Book Review: The American Agent by Jacqueline Winspear

The American Agent
A Maisie Dobbs Novel #15
Jacqueline Winspear
Harper, March 2019
ISBN 978-0-06-243666-5

In this latest novel by Jacqueline Winspear set in London during the Second World War, her protagonist Maisie Dobbs, an investigator and psychologist, is asked by a long time friend Robert MacFarlane, who works in the Secret Service, to look into the murder of an American woman, Catherine Saxon. Catherine had been working as a reporter, intent on letting the American people read first hand about the horrific devastation and deaths caused by the German bombers.

The British authorities are keeping Catherine Saxon’s death under wraps, and are hoping Maisie with the help of Mark Scott, an American Agent she has worked with before, to find the murderer. Maisie had in fact met Catherine when she’d accompanied Maisie and her best friend Priscilla Partridge a few nights previously, as they’d worked their shift as volunteer ambulance attendants.

Over a period of weeks Maisie interviews the other occupants residing in the boarding house where Catherine lived and where her body was found. It’s a slow process and amid the nightly turmoil of bombings, progress is slow. Maisie also has other responsibilities, not the least being the welfare of a young child Anna, an evacuee she’s grown to love. Anna is meantime in the countryside being looked after by Maisie’s father and stepmother. But Maisie is anxious about the upcoming hearing with regard to her adoption of young Anna.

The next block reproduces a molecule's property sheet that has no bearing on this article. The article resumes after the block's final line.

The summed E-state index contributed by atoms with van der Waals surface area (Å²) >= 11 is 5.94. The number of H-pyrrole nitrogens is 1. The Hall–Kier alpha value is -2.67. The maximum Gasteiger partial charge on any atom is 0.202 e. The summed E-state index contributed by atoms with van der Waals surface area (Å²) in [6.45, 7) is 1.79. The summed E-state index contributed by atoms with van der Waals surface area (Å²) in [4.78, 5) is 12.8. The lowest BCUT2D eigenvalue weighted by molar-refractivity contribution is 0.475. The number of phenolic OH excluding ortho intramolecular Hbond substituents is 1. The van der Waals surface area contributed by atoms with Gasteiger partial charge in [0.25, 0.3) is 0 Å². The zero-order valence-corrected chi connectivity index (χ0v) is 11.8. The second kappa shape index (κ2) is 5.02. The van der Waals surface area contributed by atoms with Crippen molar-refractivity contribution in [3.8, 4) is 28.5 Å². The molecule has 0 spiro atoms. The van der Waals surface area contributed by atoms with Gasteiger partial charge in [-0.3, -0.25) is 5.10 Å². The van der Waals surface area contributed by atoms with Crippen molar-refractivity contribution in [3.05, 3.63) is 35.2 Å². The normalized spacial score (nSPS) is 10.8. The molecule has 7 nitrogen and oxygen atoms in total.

I’ve been reading the Maisie Dobbs novels since the first came out in 2003 and which won numerous awards. Maisie is a strong woman, she’s had to be, considering all she has gone through. She’s honourable, steadfast and caring, and has a unique way of investigating and uncovering the truth.

The background of the Blitz, as it was referred to, actually took place from November 1940 to May 1941 and the sense of danger and the relentless bombardment from the German Luftwaffe and their fighters makes for a tension filled story. It’s a difficult case and Maisie faces a number of challenges in her quest to uncover the killer.

While this book is the latest in a series, it isn’t vital that you read the previous books. But if you want to get to know Maisie Dobbs and her friends and family a little better…. then search them out.

Reviewed by guest reviewer Moyra Tarling, May 2019.

Book Review: Brave Hearts by Carolyn Hart—and a Giveaway!

Brave HeartsBrave Hearts
Carolyn Hart
Seventh Street Books, August 2013
ISBN: 978-1-61614-797-6
Trade Paperback

Carolyn Hart knows how to write. More than that, she knows how to touch the quivery strings of the human psyche in ways that reveal hidden attitudes and motives that sometimes trick us into actions and emotions we could not otherwise imagine. She does this in Brave Hearts.

Starting with a setting, London during the Blitz of World War II and later the Philippine Islands while the Japanese invade. Hart’s character, Catherine Cavanaugh, is married to a low-level British diplomat. Her life is calm, peaceful, essentially boring. Then amid the turmoil of wartime London she encounters an American war correspondent named Jack Maguire.